Rena update (update 172)
Removal of containers from the bow section of the Rena resumed today, the first time since it broke apart 10 days ago that sea conditions have allowed.
The barge Smit Borneo is alongside the port side of the bow and the first container has been removed.
The weather at the wreck is relatively calm, with winds of 15-20 knots expected over the next few days.
Assessment of both sections of the Rena is continuing.
Maritime New Zealand Salvage Unit Manager Kenny Crawford says removal of containers from the bow of the vessel is now the priority.
“The helicopter removal of milk powder emptied from a container this week has been suspended, as the crane barge and helicopter cannot operate in the same area at the same time.”
Prior to it breaking apart, 397 containers had been removed from the Rena.
Some of the Rena containers being reported as “unaccounted for” are possibly still aboard the stricken ship.
Braemar Howells marine and distressed cargo specialist Richard van der Spoel says while about 500 containers are classified as “unlocated”, this does not mean they are either on the seabed or floating. It is likely a good many are still on board.
“Svitzer haven’t been able to establish how many are still on board, as it is still too hazardous to dive into areas of the bow and stern to identify the containers,” Mr van der Spoel says.
He says many of the containers on the seabed are likely to be close to the wreck. Ascertaining numbers has not yet been possible as salvors are working in that area. Sonar searches of the seabed are being carried out in other areas, with three containers located today north of Motiti Island. These containers are partly damaged and believed to be 40ft in length.
Mr van der Spoel says Braemar is not aware of any containers currently floating.
While about 500 containers have not been accounted for, Braemar has identification numbers for more than 450 containers, about 400 of which are on the bow.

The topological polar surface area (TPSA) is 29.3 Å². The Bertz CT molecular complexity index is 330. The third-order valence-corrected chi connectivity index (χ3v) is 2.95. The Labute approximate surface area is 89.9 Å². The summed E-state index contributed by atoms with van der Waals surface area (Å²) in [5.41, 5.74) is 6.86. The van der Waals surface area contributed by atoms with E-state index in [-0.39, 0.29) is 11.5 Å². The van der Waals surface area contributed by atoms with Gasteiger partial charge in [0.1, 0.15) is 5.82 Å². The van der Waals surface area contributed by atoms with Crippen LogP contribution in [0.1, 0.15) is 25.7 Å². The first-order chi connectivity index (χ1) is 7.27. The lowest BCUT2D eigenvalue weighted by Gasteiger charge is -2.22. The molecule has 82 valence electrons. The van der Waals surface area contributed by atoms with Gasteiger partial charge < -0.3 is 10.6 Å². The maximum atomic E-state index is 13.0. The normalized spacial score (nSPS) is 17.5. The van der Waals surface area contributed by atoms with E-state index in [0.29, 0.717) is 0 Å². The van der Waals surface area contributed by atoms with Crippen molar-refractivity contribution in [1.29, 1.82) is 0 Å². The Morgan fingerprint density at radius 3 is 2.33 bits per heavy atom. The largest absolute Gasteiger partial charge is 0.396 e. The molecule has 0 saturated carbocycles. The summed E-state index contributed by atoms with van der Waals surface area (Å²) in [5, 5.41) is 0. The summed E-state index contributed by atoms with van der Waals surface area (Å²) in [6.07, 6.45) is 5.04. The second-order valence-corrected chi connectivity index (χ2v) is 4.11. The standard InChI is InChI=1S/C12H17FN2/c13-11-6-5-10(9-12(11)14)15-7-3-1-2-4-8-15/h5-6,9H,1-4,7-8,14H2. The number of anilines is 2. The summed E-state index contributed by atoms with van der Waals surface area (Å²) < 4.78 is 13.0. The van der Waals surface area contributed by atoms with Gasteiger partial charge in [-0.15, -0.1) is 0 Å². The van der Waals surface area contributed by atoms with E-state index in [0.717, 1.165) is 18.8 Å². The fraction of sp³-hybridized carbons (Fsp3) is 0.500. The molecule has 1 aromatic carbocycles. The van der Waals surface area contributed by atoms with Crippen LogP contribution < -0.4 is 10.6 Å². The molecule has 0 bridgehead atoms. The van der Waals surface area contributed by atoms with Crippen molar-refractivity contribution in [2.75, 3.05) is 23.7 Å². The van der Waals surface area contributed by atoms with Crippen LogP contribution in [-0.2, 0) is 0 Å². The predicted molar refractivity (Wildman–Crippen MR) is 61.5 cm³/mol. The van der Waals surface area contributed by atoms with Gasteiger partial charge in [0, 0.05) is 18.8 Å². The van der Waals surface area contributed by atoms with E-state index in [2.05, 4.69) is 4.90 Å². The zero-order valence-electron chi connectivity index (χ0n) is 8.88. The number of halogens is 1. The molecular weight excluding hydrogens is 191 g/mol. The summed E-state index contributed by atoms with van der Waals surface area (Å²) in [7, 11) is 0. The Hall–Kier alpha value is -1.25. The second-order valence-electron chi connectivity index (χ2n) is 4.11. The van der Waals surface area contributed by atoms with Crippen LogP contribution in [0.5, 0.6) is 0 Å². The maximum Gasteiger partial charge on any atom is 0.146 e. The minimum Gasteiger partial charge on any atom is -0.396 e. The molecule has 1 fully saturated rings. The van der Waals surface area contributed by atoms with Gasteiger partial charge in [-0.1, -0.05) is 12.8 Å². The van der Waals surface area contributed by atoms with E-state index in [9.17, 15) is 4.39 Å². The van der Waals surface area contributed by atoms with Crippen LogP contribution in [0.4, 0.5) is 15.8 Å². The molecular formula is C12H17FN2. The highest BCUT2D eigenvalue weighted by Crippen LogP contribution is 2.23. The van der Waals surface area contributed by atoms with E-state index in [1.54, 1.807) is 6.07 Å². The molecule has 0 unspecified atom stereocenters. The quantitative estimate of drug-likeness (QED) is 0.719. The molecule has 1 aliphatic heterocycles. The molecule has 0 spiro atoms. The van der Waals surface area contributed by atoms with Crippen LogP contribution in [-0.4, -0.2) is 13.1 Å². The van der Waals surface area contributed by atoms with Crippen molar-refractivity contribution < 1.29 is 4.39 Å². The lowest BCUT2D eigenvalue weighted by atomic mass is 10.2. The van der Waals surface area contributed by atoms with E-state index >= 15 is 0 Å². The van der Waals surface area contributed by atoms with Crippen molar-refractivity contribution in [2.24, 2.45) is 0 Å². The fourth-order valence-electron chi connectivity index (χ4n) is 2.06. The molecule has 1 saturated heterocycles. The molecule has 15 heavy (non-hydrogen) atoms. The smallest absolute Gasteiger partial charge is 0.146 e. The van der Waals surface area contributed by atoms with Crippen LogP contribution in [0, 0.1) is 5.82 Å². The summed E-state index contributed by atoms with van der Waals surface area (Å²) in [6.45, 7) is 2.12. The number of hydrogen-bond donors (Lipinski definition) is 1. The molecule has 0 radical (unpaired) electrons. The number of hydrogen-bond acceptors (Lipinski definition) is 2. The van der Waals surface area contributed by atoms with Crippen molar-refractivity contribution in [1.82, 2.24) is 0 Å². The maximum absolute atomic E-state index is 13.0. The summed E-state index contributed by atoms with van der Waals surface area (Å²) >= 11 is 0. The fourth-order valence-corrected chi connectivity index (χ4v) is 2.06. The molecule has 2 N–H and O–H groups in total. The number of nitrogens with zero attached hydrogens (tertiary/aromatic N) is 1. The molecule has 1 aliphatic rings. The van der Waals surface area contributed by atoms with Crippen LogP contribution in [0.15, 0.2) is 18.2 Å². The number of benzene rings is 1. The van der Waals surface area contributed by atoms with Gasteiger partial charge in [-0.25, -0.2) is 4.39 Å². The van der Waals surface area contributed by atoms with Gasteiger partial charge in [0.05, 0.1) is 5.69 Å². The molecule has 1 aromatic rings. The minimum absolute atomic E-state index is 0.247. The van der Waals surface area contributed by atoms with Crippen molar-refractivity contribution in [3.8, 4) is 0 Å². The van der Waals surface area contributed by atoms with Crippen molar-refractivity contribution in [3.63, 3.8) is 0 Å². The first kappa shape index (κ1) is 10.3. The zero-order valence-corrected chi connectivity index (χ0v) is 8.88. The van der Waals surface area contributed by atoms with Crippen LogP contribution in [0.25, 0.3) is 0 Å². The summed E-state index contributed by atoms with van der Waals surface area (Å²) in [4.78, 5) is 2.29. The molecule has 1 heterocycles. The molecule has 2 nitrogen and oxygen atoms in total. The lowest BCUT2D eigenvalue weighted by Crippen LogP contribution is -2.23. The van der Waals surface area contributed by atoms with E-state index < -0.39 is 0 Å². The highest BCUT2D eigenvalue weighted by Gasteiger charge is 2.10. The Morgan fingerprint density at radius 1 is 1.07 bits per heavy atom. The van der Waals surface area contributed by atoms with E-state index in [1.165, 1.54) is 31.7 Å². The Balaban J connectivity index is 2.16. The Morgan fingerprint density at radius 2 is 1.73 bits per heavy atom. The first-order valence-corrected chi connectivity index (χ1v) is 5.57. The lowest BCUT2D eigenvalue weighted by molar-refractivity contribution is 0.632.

Meanwhile, other clean-up operations are ongoing throughout the Bay of Plenty. A total of 44 bags of debris were removed from Motiti Island yesterday.
The bags – each containing a few hundred kilos of debris – were heli-lifted to a barge in the Braemar operation. Debris included milk bags, plastic and fermenting meat.
Elsewhere, Braemar clean-up efforts today included a focus on the Bowentown shoreline and the Eastern Bay of Plenty. Six skips have been sent to Waihou Bay today for debris collection, while a barge and a fast response boat are engaged indebris collection at Whale and White Islands and mainland coastlines in the area.
Seven little blue penguins and two grey-faced petrels oiled in the past fortnight were released today after being treated at Massey University. Four oiled penguins were taken to Massey earlier in the week.
National On Scene Commander Mick Courtnell says the birds released today were freed at Mount Maunganui or at sea, depending where they were found.
Several hundred dead birds have been found in recent weeks, particularly since the Rena broke in two last week. Some were slightly oiled, but none were heavily oiled. Most of the dead birds were juvenile and unoiled, indicating that they died from natural causes, which is common early in the breeding season.
“The fact is that a lot of dead birds are being found simply because we are looking for dead birds,” Mr Courtnell says. “At this time of year there would be a lot of deaths irrespective of the Rena.”
Post-mortems will be conducted at Massey on some of the non-oiled birds over the next few days to find out if they died from ingesting debris.
A total of 2118 dead birds were found in the six weeks after the Rena grounded in October and spilt an estimated 350 tonnes of oil. Two thirds of these dead birds (about 1400) were oiled. Of these, nearly 1000 had oil over more than 50 percent of their bodies.
Oil clean-ups continured today at Matakana Island, Mount Maunganui and Leisure Island. A SCAT team monitoring the southern side of Motiti Island in recent days found no sign of oil. A meeting was held today between Maritime New Zealand and locals to agree methods of operating on the northern foreshore of the island.